Republicans keep gerrymandered cards – after being struck down by court | American News

Hello and Happy Thursday,

When I called Catherine Turcer on Tuesday, she mentioned to me that her daughter had just texted her saying she must feel like she’s living the same day over and over again.

Turcer is the executive director of the Ohio Chapter of Common Cause, a government watchdog group, and one of the most knowledgeable people on redistricting in her state. Earlier in the morning, the Supreme Court of Ohio struck the map of the state’s 15 congressional districts, claiming they were so skewed in favor of Republicans that they violated the state constitution. It was the seventh time this year that the court has struck down a congressional or state legislative map this year (it has struck down the congressional map twice and state legislative districts five times).

Despite those rulings, Republicans have maneuvered to keep congressional and state legislative maps in place for this fall’s election. He set up an extraordinary circumstance in Ohio: Voters will vote for federal and state representation this fall in unconstitutional precincts.

Turcer and I have spoken several times over the past few months as the Ohio saga unfolded, and she’s not someone to sugarcoat things. I was interested in her perspective as someone who was initially optimistic about reforms — she fought to get them through — but saw the reality of how Republicans brazenly ignored them this year.

“It’s incredibly painful to participate in elections that you know are rigged,” she told me. “I encouraged people to see the upcoming elections as important to participate in because if we just walk away we’ll have even worse representation.”

This was not how things were supposed to be.

After extremely aggressive GOP gerrymandering in 2011, Ohio voters overwhelmingly approved a constitutional amendment in 2015 that established new safeguards on the practice of drawing state legislative lines. He let a bipartisan commission of lawmakers control the process, but said he had to follow certain rules, including a requirement that said districts cannot “primarily” favor one political party. In 2018, voters approved a measure that established similar constraints on congressional redistricting.

It was a huge victory for the reformers. Prior to 2015, there had been several statewide referenda to limit partisan gerrymandering and all failed. And while lawmakers still had control over the redistricting process, she believed it could weed out the worst gerrymandering. I covered the 2018 amendment, and I remember there was some reviews at the time if it went far enough to limit lawmakers.

Now Ohio Republicans endorsed this review. In their congressional and state legislative maps, they looked for maps that would give them a huge advantage and enacted their plans along partisan lines. Each time the Supreme Court rejected their efforts, they made only marginal changes and resubmitted the plan. Eventually, they ran out of time, forcing the courts to allow their cards to go into effect this year.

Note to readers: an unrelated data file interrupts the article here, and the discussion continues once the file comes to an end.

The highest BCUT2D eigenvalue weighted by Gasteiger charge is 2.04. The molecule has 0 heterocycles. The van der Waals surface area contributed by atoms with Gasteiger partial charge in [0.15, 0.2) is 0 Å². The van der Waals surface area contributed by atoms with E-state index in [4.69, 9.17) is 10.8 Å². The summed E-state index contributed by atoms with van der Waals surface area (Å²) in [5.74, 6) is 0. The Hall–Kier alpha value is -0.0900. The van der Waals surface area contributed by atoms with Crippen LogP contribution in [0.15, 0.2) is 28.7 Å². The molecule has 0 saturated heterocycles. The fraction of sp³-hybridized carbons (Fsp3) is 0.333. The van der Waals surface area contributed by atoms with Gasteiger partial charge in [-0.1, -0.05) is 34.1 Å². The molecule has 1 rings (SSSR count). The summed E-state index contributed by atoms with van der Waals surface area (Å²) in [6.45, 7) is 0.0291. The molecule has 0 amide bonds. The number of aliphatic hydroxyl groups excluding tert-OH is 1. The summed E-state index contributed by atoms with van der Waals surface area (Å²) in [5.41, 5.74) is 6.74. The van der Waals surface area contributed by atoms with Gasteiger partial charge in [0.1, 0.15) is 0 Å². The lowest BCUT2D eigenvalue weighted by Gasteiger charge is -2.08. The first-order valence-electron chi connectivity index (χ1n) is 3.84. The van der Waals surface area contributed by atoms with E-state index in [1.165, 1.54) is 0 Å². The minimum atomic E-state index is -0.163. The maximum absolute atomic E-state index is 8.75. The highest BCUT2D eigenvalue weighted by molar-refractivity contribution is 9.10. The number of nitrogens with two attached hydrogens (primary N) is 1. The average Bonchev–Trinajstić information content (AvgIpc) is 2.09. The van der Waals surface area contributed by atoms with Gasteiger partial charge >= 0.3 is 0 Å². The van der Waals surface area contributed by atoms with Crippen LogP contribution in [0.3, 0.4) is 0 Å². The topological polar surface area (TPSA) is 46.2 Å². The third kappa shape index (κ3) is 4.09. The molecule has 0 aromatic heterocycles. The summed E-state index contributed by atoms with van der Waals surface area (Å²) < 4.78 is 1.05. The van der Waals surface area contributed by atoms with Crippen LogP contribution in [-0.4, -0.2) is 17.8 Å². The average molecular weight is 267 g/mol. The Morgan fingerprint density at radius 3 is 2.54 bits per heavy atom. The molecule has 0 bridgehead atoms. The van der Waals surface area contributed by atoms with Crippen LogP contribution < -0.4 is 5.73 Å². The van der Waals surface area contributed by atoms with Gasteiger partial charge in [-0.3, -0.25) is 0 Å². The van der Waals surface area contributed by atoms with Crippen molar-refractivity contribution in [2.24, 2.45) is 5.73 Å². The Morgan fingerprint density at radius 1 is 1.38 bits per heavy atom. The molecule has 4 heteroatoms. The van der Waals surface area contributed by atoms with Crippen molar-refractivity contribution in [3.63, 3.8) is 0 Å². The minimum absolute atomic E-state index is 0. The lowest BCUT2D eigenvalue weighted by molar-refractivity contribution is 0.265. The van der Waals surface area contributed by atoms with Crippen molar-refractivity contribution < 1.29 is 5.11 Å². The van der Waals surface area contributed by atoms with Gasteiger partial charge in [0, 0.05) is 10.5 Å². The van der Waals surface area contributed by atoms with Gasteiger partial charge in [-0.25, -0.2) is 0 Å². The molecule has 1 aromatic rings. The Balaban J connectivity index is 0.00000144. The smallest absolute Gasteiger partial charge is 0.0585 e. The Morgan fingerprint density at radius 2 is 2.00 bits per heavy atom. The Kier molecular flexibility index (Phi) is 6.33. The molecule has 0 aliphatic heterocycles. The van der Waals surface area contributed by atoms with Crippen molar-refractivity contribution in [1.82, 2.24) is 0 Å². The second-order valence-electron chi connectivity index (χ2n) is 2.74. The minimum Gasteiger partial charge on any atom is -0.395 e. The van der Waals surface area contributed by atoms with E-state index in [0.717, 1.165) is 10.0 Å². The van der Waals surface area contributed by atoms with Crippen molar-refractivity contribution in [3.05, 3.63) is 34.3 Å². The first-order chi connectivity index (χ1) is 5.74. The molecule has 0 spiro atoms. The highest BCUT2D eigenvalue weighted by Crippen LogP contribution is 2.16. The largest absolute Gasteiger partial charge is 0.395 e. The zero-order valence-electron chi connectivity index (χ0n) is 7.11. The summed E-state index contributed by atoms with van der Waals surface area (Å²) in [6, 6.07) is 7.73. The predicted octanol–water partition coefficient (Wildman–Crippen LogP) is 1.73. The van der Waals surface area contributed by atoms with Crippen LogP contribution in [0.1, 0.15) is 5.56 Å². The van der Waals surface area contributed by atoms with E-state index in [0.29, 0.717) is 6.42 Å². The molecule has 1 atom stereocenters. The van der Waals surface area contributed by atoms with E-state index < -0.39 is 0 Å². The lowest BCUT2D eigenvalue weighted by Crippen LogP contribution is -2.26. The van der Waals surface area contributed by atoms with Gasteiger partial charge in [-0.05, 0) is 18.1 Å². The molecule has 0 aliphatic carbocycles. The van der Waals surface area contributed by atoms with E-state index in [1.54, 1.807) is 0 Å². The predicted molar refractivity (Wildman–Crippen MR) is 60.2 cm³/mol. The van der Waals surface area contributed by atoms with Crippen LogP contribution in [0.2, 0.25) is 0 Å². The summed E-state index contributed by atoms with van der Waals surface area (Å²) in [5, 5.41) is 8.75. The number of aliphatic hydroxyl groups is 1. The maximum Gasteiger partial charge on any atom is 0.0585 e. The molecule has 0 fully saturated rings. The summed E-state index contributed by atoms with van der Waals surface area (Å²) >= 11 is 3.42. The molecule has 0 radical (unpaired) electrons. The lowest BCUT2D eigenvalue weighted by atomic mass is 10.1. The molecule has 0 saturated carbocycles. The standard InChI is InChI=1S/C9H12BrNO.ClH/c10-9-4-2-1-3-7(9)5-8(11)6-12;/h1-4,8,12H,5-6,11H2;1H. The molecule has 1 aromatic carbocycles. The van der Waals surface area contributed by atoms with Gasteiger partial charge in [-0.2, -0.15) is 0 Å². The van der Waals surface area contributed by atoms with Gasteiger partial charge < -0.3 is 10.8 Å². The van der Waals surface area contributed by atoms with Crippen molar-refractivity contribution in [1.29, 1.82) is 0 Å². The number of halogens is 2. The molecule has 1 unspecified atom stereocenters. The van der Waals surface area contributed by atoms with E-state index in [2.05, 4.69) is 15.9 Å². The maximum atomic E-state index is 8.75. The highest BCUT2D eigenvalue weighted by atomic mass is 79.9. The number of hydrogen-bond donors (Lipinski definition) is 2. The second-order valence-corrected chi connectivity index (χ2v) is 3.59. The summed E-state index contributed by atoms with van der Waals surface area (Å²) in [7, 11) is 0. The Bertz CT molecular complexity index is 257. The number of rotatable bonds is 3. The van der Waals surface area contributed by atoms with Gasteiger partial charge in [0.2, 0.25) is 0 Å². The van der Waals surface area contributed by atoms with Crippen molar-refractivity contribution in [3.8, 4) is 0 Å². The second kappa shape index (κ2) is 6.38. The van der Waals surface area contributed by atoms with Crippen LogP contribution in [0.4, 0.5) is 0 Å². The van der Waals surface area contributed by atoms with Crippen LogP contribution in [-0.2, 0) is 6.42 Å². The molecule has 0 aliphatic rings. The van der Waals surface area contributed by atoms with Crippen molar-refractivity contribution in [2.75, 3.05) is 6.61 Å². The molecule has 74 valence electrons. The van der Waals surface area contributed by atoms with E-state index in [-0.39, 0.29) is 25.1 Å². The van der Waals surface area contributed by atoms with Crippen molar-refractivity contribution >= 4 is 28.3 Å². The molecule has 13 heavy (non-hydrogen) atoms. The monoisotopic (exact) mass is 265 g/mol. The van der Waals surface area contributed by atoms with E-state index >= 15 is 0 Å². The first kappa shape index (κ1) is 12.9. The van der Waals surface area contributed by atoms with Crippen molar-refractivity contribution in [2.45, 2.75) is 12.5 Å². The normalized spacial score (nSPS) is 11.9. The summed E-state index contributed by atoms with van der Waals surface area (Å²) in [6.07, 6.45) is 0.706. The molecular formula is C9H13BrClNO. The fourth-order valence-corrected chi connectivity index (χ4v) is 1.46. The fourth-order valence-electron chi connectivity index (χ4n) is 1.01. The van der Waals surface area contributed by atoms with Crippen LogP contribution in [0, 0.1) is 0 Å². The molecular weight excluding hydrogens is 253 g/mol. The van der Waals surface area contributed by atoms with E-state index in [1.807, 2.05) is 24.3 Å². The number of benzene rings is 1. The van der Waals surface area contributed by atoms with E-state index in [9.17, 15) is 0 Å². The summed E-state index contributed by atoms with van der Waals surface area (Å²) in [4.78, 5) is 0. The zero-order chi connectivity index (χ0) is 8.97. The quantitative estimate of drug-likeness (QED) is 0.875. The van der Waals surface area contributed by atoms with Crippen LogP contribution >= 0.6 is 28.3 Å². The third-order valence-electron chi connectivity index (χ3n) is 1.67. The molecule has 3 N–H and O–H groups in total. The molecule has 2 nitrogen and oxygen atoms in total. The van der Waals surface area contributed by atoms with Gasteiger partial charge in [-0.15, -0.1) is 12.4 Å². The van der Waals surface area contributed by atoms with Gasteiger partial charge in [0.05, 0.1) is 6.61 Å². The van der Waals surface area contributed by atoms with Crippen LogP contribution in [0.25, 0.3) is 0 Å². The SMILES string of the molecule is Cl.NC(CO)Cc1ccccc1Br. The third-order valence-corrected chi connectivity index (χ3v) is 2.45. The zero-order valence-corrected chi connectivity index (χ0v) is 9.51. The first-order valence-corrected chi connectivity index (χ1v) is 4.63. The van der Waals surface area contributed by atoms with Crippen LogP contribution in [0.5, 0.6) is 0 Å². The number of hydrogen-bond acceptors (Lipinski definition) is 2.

“It could have worked if elected officials had approached it willingly,” she told me, pointing out that lawmakers were responsible for the failure. “I no longer assume anyone’s goodwill…I no longer have faith that elected leaders will do the right thing when it comes time to draw electoral districts.”

Michael Li, a redistricting expert at the Brennan Center for Justice, tweeted Wednesday what I thought was an insightful analysis of why the cards failed.

The failure of Ohio’s reforms ultimately boils down to three things: politicians were left in charge; cards can still be passed based on a party line; and, more importantly, the courts can overrule but not draw a replacement card.

— Michael Li 李之樸 (@mcpli) July 19, 2022

— Michael Li 李之樸 (@mcpli) July 19, 2022n","url":"","id":"1549423759181873152","hasMedia":false,"role":"inline","isThirdPartyTracking":false,"source":"Twitter","elementId":"22059ad3-bc1d-4928-98b7-d339a47f22eb"}}'>

The only big protection in the Ohio reforms was supposed to be that maps adopted on the basis of a party line had to be redrawn after 4 years – when perhaps the other party would have control. But Ohio is less swingy today and having to redraw seems less risky for today’s Rs.

— Michael Li 李之樸 (@mcpli) July 19, 2022

More importantly, there was no meaningful “stick” to force Ohio Republicans to draw constitutional maps. Under the constitutional amendment, the Ohio Supreme Court can only send lawmakers back to the drawing board, not draw a map of it. And the only “punishment” lawmakers face for passing a map along partisan lines is that it won’t be in effect for an entire decade, a consequence that clearly didn’t scare Republican lawmakers.

“We should have fought harder to let the Ohio redistricting do the mapping,” Turcer told me. “It seems really clear that giving the Supreme Court of Ohio the stick, shall we say, not just the carrot, could have made a huge difference.”

After watching the reforms fail, Turcer said she expects a push to create an independent redistricting commission in Ohio, something the Ohio Supreme Court chief justice voted the clincher. in all cases of redistricting, encouraged.

“It certainly didn’t work out as it should. Cartographers are just drunk on power. And you take the keys away from the drunks,” she said. Obviously, the next step is an independent and isolated commission.

See also…

  • The Trump administration has sought to add a citizenship question to the 2020 census as part of an effort to change the way congressional seats are allocated

  • A bipartisan group of senators introduced a bill to reform the electoral count law.

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